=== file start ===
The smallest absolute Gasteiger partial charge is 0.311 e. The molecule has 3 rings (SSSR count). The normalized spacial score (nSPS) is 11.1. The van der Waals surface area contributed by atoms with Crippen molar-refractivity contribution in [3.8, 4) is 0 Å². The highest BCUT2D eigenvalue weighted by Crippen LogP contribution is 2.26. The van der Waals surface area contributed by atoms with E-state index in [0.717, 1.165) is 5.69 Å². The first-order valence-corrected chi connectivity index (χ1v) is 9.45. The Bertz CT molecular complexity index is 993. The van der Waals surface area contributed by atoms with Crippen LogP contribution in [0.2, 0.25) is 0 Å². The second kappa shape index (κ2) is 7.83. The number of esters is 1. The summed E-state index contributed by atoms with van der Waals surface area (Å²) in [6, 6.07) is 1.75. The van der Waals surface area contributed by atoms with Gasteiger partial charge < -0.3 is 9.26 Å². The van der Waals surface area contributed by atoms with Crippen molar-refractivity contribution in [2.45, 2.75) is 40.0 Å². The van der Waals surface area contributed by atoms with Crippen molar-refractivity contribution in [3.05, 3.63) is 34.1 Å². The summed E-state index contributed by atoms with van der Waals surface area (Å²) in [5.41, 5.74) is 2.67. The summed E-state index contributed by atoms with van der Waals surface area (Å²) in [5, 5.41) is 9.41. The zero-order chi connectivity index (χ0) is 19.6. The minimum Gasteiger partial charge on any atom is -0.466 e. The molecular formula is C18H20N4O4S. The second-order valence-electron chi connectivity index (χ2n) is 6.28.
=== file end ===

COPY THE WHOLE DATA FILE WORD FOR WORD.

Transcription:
The smallest absolute Gasteiger partial charge is 0.311 e. The molecule has 3 rings (SSSR count). The normalized spacial score (nSPS) is 11.1. The van der Waals surface area contributed by atoms with Crippen molar-refractivity contribution in [3.8, 4) is 0 Å². The highest BCUT2D eigenvalue weighted by Crippen LogP contribution is 2.26. The van der Waals surface area contributed by atoms with E-state index in [0.717, 1.165) is 5.69 Å². The first-order valence-corrected chi connectivity index (χ1v) is 9.45. The Bertz CT molecular complexity index is 993. The van der Waals surface area contributed by atoms with Crippen LogP contribution in [0.2, 0.25) is 0 Å². The second kappa shape index (κ2) is 7.83. The number of esters is 1. The summed E-state index contributed by atoms with van der Waals surface area (Å²) in [6, 6.07) is 1.75. The van der Waals surface area contributed by atoms with Gasteiger partial charge < -0.3 is 9.26 Å². The van der Waals surface area contributed by atoms with Crippen molar-refractivity contribution in [2.45, 2.75) is 40.0 Å². The van der Waals surface area contributed by atoms with Crippen molar-refractivity contribution in [3.05, 3.63) is 34.1 Å². The summed E-state index contributed by atoms with van der Waals surface area (Å²) in [5.41, 5.74) is 2.67. The summed E-state index contributed by atoms with van der Waals surface area (Å²) in [5, 5.41) is 9.41. The zero-order chi connectivity index (χ0) is 19.6. The minimum Gasteiger partial charge on any atom is -0.466 e. The molecular formula is C18H20N4O4S. The second-order valence-electron chi connectivity index (χ2n) is 6.28.